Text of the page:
Because the support medium on EPB-TBMs is the excavated material itself, it does not lend itself to a precise definition due to the variety of ground properties. Even when ground water is present, the properties of the support medium are, at best, those of a non-frictionless, high viscosity fluid. If the soil does not contain enough fine particles and the water inflow from the ground water is insufficient, additives have to be added to achieve fluid properties suitable for pressure transfer to the unstable face. Mechanical elements such as mixing bars, mounted on the revolving wheel and at the stationary pressure bulkhead, mix the excavated material with the added suspension and additives to a homogeneous mass, the earth paste. Different agents are added for conditioning, Bentonite slurry, Polymer slurry or Foam. Bentonite slurry or Polymer slurry have the same suspension content as for Slurry-TBMs. Foam however is an economic agent often used for conditioning excavated ground in EPB-TBMs. It consists generally of 91% air, 8,8 % water and 0,2 % foaming agent. The type and volume of the foaming agent have to be designed. They are variable, resulting in different properties. This has also a decisive influence on the time span until the foam-soil mixture in the working chamber of the TBM becomes unstable. Then, the air bubbles diffuse and accumulate in the top area of the working chamber. This effect starts after 10 to 50 minutes. This concentration of air in the crown area reduces the support pressure in that sensible area and consequently causes over-excavation. The air diffusion, on the other hand, stiffens the muck and facilitates its transportation and deposition. Refer Figure 8 below for the effects of conditioning agent on filtration.
Transfer of Support Pressure to the Face
Transfer in Slurry-TBMs
In Slurry-TBMs, the support forces are produced by pressurizing the supplied slurry with regulated air compressors. This pressurized fluid will be pumped into the working chamber, (a closed room). Because of the friction-less pressurized liquid, the support forces are transferred directly onto the unstable face, via the out-filtered membrane at the face, the filter cake. To maintain the predetermined pressure in the closed room, and also to compensate for volume differences of the pressurized slurry between inflow and outflow, an adjusted gas reservoir is integrated in the working chamber. This system, a Slurry-TBM with the integrated gas-reservoir, has proved reliable in many projects. Tolerances of less than 0.1 bars for the support pressure are real. Actual developments of the slurry design have therefore widened the successful application in very pervious ground, such as the Portland CSO project, in the USA. Refer Figure 9 and 10 below for transfer of support pressure and support function in inhomogeneous ground.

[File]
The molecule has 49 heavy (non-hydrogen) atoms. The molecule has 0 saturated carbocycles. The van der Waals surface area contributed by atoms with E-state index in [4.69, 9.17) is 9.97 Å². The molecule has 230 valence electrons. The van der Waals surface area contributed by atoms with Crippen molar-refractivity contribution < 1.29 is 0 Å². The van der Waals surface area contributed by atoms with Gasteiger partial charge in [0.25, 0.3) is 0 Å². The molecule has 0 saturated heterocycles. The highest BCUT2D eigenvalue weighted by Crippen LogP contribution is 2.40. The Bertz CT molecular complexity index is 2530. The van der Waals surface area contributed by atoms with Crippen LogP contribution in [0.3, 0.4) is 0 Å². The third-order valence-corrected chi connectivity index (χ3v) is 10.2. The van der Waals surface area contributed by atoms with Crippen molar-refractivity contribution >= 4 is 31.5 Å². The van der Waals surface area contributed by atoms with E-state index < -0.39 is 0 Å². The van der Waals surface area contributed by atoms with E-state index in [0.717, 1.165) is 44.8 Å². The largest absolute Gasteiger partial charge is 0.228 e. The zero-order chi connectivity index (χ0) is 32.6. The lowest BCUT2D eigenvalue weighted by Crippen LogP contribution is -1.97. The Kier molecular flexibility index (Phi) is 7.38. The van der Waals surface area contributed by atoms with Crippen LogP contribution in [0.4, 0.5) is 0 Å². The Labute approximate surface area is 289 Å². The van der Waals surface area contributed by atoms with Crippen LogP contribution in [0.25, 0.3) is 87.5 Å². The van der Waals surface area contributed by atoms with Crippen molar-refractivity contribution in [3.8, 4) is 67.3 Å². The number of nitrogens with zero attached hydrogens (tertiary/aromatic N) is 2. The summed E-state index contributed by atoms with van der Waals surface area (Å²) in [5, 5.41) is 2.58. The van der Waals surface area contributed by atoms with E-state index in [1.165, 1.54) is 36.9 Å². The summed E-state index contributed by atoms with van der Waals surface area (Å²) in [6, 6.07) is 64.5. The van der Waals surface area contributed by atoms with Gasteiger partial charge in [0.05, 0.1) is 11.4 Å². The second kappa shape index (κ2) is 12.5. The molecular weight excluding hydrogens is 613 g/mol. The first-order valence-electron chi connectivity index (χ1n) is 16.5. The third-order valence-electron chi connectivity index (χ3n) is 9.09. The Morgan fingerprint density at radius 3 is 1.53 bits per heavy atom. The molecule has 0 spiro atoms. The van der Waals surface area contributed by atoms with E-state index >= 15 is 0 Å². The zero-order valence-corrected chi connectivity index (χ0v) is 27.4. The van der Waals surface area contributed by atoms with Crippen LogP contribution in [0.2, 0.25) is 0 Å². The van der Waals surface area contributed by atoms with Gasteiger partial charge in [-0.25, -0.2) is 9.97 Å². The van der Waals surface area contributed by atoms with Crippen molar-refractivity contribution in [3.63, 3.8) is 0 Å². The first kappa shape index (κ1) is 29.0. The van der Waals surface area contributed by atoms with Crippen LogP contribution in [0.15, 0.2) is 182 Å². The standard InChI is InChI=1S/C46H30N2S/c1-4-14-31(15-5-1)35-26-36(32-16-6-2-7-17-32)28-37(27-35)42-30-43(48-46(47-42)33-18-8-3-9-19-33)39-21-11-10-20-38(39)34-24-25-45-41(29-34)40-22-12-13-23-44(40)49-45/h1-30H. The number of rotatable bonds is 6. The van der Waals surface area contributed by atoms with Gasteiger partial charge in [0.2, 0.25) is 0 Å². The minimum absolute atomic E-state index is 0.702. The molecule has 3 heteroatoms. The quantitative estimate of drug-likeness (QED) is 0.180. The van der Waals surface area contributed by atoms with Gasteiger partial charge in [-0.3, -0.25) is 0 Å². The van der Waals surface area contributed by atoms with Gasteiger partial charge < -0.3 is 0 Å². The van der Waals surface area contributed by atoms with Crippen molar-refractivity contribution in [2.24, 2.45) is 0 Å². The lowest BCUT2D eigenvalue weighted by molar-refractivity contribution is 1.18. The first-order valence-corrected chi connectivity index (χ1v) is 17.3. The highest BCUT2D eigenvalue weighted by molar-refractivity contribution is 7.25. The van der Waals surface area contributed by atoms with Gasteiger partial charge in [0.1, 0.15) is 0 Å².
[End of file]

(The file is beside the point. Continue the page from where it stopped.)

Transfer In EPB-TBMs
In EPB-TBMs, the support forces are produced by the advance forces, which press the conditioned earth paste via the bulk head against the unstable face. The compressible, high viscosity material in the working chamber, make it difficult to determine the support pressure applied at the face. The imposed pressure is measured at the bulkhead by pressure cells. The distance between bulkhead and face is 1 to 2 m. The compressible earth paste transfers only a reduced support force to the face. A pressure reduction of approximately 1 bar is a reality. Together with the influence of the accumulated diffused air from the conditioning agent foam, the support pressure becomes uncertain, even unpredictable, and cannot be derived from the values of the pressure cells at the bulkhead. Reduced and uncertain support pressure in the crown area is the result of these affects. This causes over-excavation, which cannot be detected, and consequently not compensated by the TBM operator. Aggravating this is the fact that, currently, all known means and methods to assess the exact volume of the excavated ground are not reliable, and therefore not suitable for the adjustment of the operation process by the TBM operator. On the EPB-TBM operated in Porto, Portugal, in extremely hetero-geneous ground, a special device was installed: the Additional Face Support System, compensates automatically for a support pressure drop in the crown area of the working chamber, by injection of a predetermined pressurized bentonite slurry from a tank positioned on the back-up train. The tank is connected via pipes with the crown area of the working chamber. This system operates automatically in the same way as a Slurry-TBM with the integrated gas-reservoir and is, consequently, as re-liable. It has proven successful, and is installed also on the EPB-TBM in construction for an extension of the Metro lines, in Athens, Greece. Refer Figure 11 below.